Do you know how to film an interview with one camera? If you don’t know, no worry. Just let me explain in details for you.
Let’s go to dive into the main article to know details.
Filming an interview is one of the most common tasks. The interest in this subject comes from the fact that at some point we all will need to deal with interview video filming. Regardless of our work field or experience in video production and post-production. This article aims to show you how to film an interview using only one camera.
How To Prepare For Filming An Interview?
In order to film an interview it is necessary to prepare some things. These are:
choose a suitable location or set-up for the filming session. And make sure that the background is as clean and simple as possible.
Are you going to shoot the interview inside of your office? Look the environment before setting up lights and audio gear. Look around for any potential problem. And solve it before any inconvenience arises. Like dust on camera sensors, any noises, etc.
The most common mistake made by people who want to shoot interviews is not taking all the details related with lighting. More specifically, they forget that adequate lighting is fundamental in this kind of video production. If we have a bright sunny day outside. This might be a big problem! Yes!
How To Shoot A Video Interview With Just One Camera?
Here are some tips to help you focus in the right direction for it. And as you explore how to shoot a video Interview with one camera, let’s go follow these things for an enjoyable interview. I promise this will be fun!
Get Different Angles Of The Interviewee
The best way to get different angles of a person is to either place yourself directly in front of your subject. Or have the person face the camera in profile. These are both common approaches used by interviewers. The most important thing to remember is that you do not want the person in your shot. Instead, place them on one side of the camera viewport (window). And set yourself up on the other side of the frame.
Keep Most Of Your Interviewees In Sight At All Times
Unless you are using multiple cameras to film the interview. It is best that you keep most of your interviewee’s insight. This may seem like an obvious point. But human nature is such that a lot of people forget to follow this advice. Especially while shooting an interview for the first time. If by any chance you miss your subject’s facial expression or body language because they were out of view. Chances are high that the audience will notice immediately and find it distracting.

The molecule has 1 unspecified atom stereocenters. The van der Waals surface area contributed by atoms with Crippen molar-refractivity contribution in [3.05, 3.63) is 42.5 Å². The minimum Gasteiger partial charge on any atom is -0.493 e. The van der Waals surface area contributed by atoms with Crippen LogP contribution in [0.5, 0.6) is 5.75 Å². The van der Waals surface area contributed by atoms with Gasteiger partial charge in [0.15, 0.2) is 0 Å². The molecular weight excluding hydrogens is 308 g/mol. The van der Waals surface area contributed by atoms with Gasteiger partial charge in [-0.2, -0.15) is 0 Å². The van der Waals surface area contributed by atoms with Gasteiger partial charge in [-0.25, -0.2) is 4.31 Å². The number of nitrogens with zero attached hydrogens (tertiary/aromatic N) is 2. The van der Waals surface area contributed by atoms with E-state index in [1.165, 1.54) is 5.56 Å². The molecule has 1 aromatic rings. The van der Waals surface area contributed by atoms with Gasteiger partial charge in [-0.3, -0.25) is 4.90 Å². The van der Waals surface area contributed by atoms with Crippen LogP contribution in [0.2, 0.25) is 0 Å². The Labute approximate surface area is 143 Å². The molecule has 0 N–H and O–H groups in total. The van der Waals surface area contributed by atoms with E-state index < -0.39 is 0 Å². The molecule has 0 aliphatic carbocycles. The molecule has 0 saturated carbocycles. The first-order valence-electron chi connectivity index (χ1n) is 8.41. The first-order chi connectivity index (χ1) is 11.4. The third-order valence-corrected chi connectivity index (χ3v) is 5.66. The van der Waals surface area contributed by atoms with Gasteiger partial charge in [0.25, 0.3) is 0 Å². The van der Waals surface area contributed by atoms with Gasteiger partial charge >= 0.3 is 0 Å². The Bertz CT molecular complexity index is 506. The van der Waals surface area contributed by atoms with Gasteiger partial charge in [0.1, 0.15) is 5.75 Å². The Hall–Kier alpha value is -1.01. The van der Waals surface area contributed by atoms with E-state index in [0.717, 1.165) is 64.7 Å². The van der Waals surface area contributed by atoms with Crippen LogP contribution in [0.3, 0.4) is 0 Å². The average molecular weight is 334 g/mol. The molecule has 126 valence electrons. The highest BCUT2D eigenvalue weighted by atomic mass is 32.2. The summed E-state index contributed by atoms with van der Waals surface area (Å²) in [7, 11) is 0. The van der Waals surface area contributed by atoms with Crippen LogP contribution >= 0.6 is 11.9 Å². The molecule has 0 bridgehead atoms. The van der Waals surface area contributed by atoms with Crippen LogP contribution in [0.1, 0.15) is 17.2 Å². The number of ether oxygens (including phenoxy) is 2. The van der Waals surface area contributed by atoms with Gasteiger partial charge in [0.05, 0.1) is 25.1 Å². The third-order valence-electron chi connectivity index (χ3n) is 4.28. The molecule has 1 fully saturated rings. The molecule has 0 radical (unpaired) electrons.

Zooming In And Out On Your Subject
Zooming in and out during an interview is a very common technique. It is used by videographers due to its efficiency. When zooming into an image. Especially if you are filming someone speaking. It catches viewer attention since we naturally tend to look for details. When hearing something new or interesting then you can understand it.
Avoid Extreme Close-ups
Avoid extreme close-ups such as headshots. This might seem like a no-brainer. But it’s important to keep it in mind at all times when shooting the interview.
Consider Both Of You In Your Frame
This is one of the most common mistakes that people make during an interview session. Especially in their first attempts. Or when they are learning how to film an interview with just one camera. Make sure that you do not get yourself into the shot accidentally by moving around too much while filming. You can also try using a tripod whenever possible. That will help avoid this kind of distraction from happening.
Do Not Forget About Background
A lot of beginners forget about the background behind their subject. You should put a lot of effort into getting rid of distracting backgrounds in your frame. Otherwise, you risk losing any viewer attention by letting the background distract them away from what is being said.
Editing Tips For Single Camera Interviews
Editing is the key to successful interviews. Since a lot of interview footage can get boring without some additional elements. You should consider adding shots that will make a good editing balance for your video project.
Avoid Long Pauses
Long pauses in an interview can be very frustrating to watch. During the silence, viewers may start wondering what the person you are interviewing is thinking about. So try your best to avoid holding on to a shot too much longer than necessary.
Keep in mind that the tips presented in this article are just basic guidelines. You should always experiment with your camera to see what works best for you and your interview subject. Remember this is not only about you getting great footage, but also about making an enticing video for viewers.